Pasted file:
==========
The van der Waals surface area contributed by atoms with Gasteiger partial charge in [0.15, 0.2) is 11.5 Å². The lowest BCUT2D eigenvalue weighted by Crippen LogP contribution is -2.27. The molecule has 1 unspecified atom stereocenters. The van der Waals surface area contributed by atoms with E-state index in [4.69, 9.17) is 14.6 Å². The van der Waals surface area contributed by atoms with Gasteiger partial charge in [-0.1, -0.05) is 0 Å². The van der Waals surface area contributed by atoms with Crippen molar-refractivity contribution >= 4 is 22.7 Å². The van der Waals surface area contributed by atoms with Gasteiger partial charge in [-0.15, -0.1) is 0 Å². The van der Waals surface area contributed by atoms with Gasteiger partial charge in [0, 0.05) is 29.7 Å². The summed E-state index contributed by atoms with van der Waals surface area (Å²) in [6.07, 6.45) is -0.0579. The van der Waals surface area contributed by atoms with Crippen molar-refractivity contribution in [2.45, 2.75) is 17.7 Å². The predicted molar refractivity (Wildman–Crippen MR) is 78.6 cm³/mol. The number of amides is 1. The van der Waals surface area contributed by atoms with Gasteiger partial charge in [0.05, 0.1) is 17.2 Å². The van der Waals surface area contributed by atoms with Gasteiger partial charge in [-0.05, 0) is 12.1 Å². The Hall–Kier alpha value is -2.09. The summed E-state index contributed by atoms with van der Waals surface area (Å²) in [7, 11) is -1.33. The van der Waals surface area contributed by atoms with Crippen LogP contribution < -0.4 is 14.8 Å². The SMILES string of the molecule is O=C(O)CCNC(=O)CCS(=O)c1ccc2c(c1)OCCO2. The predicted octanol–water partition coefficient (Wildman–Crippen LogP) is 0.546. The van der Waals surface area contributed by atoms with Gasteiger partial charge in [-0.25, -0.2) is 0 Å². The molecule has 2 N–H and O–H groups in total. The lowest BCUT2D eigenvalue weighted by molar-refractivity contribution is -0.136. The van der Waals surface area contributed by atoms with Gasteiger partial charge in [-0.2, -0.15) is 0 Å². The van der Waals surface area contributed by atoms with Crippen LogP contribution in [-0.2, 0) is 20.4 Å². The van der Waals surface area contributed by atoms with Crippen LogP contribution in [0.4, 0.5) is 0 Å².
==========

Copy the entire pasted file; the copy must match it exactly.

The van der Waals surface area contributed by atoms with Gasteiger partial charge in [0.15, 0.2) is 11.5 Å². The lowest BCUT2D eigenvalue weighted by Crippen LogP contribution is -2.27. The molecule has 1 unspecified atom stereocenters. The van der Waals surface area contributed by atoms with E-state index in [4.69, 9.17) is 14.6 Å². The van der Waals surface area contributed by atoms with Gasteiger partial charge in [-0.1, -0.05) is 0 Å². The van der Waals surface area contributed by atoms with Crippen molar-refractivity contribution >= 4 is 22.7 Å². The van der Waals surface area contributed by atoms with Gasteiger partial charge in [-0.15, -0.1) is 0 Å². The van der Waals surface area contributed by atoms with Gasteiger partial charge in [0, 0.05) is 29.7 Å². The summed E-state index contributed by atoms with van der Waals surface area (Å²) in [6.07, 6.45) is -0.0579. The van der Waals surface area contributed by atoms with Crippen molar-refractivity contribution in [2.45, 2.75) is 17.7 Å². The predicted molar refractivity (Wildman–Crippen MR) is 78.6 cm³/mol. The number of amides is 1. The van der Waals surface area contributed by atoms with Gasteiger partial charge in [0.05, 0.1) is 17.2 Å². The van der Waals surface area contributed by atoms with Gasteiger partial charge in [-0.05, 0) is 12.1 Å². The Hall–Kier alpha value is -2.09. The summed E-state index contributed by atoms with van der Waals surface area (Å²) in [7, 11) is -1.33. The van der Waals surface area contributed by atoms with Crippen LogP contribution < -0.4 is 14.8 Å². The SMILES string of the molecule is O=C(O)CCNC(=O)CCS(=O)c1ccc2c(c1)OCCO2. The predicted octanol–water partition coefficient (Wildman–Crippen LogP) is 0.546. The van der Waals surface area contributed by atoms with Gasteiger partial charge in [-0.25, -0.2) is 0 Å². The molecule has 2 N–H and O–H groups in total. The lowest BCUT2D eigenvalue weighted by molar-refractivity contribution is -0.136. The van der Waals surface area contributed by atoms with Gasteiger partial charge in [-0.2, -0.15) is 0 Å². The van der Waals surface area contributed by atoms with Crippen LogP contribution in [-0.2, 0) is 20.4 Å². The van der Waals surface area contributed by atoms with Crippen LogP contribution in [0.4, 0.5) is 0 Å².